This story begins a little over 25 years ago. One of the most iconic and influential metal bands in the world, the mighty Iron Maiden, did not get radio or video airplay in my native land of Venezuela. I had read about them in metal magazines where I found that the band didn’t get radio airplay in most countries. Despite this fact, their fan base kept growing steadily becoming one of the biggest metal acts in history.

So how was I to get my hands on some Iron Maiden? When I began the ninth grade, I met kids that had their albums. The fact that classmates liked the same music as I did gave a huge boost to my social life. I finally had buddies with whom to share albums and songs and tapes and the passion of loving heavy metal music. Finally, I was surrounded by kids that “got it.”

If you’ve ever heard music that makes your ears perk like a dog’s when it hears a fire truck siren and your hairs raise like when the boy you like locks eyes with you, then you understand the impact Iron Maiden had in my metal life.

The band went through several lineup changes, most noticeably the change of vocalist Paul Di’Anno to Bruce Dickinson in 1981 and drummer Clive Burr to Nicko McBrain in 1982. The lineup of the last 5 albums at the time was: Steve Harris, bass; Adrian Smith and Dave Murray, rhythm and lead guitars; Bruce Dickinson, vocals; and Nicko McBrain, drums.

To the best of my memory, the first LPs I devoured on a Wednesday afternoon were Killers, The Number of the Beast and Piece of Mind. My dad’s turntable was in the corner of the small dining room, with the speakers located at either side of a china cabinet. Neither mom or dad were home so I cranked it up! Each of the cups and plates and other china figurines vibrated with every guitar howl, drum beat and ear-piercing screams. It was love at first listen.

I sat at the dining table carefully studying the album sleeves while eating a fruit-at-the-bottom yogurt. The covers were fascinating. Several details were there for the curious eyes to find: people hiding in alleys, Egyptian totems, funny stick figures, and drawings that appeared in several albums. The band’s mascot Eddie, created and drawn by Derek Riggs, appeared on most of the album covers. Eddie was pure bone covered by muscles, his eyes afire, his mouth open in a silent scream. In one of the album covers he was the puppet master of the Devil and his minions on a land covered by fire, presumably hell.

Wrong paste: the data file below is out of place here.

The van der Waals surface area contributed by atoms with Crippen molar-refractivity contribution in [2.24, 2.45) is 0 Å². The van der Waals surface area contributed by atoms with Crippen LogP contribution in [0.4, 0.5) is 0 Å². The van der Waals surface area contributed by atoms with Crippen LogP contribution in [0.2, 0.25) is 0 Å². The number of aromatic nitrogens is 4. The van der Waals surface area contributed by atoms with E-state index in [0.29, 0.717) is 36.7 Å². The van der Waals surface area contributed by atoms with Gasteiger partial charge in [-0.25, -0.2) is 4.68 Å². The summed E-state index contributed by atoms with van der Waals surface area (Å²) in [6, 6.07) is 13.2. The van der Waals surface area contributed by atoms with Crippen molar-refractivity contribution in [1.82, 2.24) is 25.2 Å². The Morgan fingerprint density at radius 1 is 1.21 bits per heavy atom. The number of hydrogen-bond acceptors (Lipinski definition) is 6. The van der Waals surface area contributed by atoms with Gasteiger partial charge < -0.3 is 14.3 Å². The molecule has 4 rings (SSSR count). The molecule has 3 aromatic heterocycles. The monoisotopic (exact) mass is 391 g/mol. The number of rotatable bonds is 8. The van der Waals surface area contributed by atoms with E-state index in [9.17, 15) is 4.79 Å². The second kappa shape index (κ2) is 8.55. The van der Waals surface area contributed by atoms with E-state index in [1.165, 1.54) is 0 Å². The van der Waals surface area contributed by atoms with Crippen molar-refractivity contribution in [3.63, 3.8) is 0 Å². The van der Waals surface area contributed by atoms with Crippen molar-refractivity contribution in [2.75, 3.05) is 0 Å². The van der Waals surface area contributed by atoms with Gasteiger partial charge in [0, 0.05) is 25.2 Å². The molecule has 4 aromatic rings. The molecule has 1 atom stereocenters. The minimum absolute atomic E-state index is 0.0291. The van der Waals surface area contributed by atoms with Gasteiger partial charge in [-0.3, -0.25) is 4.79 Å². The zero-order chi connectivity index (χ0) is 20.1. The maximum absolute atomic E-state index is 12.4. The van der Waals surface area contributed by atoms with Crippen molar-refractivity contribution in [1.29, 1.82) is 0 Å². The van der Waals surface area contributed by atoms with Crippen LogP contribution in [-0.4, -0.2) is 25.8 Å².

I eventually got my hands on every album released up to that point. Additionally to the albums mentioned above they were: Iron Maiden, Powerslave, Live After Death and Somewhere In Time.

I spent many days writing the lyrics to every song on a special spiral notebook. I preferred penning them instead of typing them in the computer as I felt more in touch with the words that way. I learned about Alexander the Great and about the loneliness of long distance runners, about Indians running to hills and battles fought in the air. My goal was to memorize every word of every album like I had done a few years before with The Police (yeah, I knew every word to every Police song!)

Instead of studying boring, tiresome and lame school crap, I spent my time away from school listening to the albums, learning the lyrics. New words entered my vocabulary and I practiced the English language by singing in my room at the top of my lungs. The school assignments fell short from the vivid, descriptive, fantastic and thrilling stories portrayed in the Maiden songs, so my grades suffered. A passing grade was all I cared about. I didn’t give a rat’s ass about school. School could suck it.

About two years later, Iron Maiden released a new album: Seventh Son Of A Seventh Son. Getting my hands on it was going to be a challenge: the internet was a thing of science fiction, the band was still not played on the radio or TV, very few record stores carried imports and it would take a while to be released locally. Luckily my father was traveling abroad on business that month and was able to bring me a copy.

It was the first time I’ve listened to a Maiden album almost at the same time the world did. I was not listening to a five-year-old album. It was fresh, right off the presses.

At first listen I had mixed feelings. I did not love the song Can I Play With Madness. Honestly, I hated it. However, the rest of album was incredible. But allowing this one commercial song in the album scared me. Would the follow up to Seventh Son have more rock songs? Would they become an extension of Bruce Dickinson’s solo work? I wasn’t sure but I would find out a few years later.

Iron Maiden gave me a platform on which to view the world from a totally different angle. They introduced new sounds, new stories, new imagery, and gave me a peek at events I’d never heard of. I learned more from their songs than from school.

Catcha at the next installment…

Up The Irons!